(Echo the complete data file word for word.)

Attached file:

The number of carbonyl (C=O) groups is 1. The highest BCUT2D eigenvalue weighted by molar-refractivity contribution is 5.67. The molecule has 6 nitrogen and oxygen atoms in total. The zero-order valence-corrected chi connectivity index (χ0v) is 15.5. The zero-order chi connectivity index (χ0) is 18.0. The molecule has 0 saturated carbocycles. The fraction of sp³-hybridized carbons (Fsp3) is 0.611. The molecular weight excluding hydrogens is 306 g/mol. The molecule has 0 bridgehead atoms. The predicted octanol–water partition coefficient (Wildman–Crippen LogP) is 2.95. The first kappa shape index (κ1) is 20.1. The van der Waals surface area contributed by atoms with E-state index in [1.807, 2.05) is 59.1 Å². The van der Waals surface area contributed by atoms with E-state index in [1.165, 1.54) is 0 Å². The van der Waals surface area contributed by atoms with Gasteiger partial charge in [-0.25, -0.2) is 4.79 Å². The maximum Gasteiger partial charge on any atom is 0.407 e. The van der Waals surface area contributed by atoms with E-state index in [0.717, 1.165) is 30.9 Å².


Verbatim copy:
The number of carbonyl (C=O) groups is 1. The highest BCUT2D eigenvalue weighted by molar-refractivity contribution is 5.67. The molecule has 6 nitrogen and oxygen atoms in total. The zero-order valence-corrected chi connectivity index (χ0v) is 15.5. The zero-order chi connectivity index (χ0) is 18.0. The molecule has 0 saturated carbocycles. The fraction of sp³-hybridized carbons (Fsp3) is 0.611. The molecular weight excluding hydrogens is 306 g/mol. The molecule has 0 bridgehead atoms. The predicted octanol–water partition coefficient (Wildman–Crippen LogP) is 2.95. The first kappa shape index (κ1) is 20.1. The van der Waals surface area contributed by atoms with E-state index in [1.807, 2.05) is 59.1 Å². The van der Waals surface area contributed by atoms with E-state index in [1.165, 1.54) is 0 Å². The van der Waals surface area contributed by atoms with Gasteiger partial charge in [-0.25, -0.2) is 4.79 Å². The maximum Gasteiger partial charge on any atom is 0.407 e. The van der Waals surface area contributed by atoms with E-state index in [0.717, 1.165) is 30.9 Å².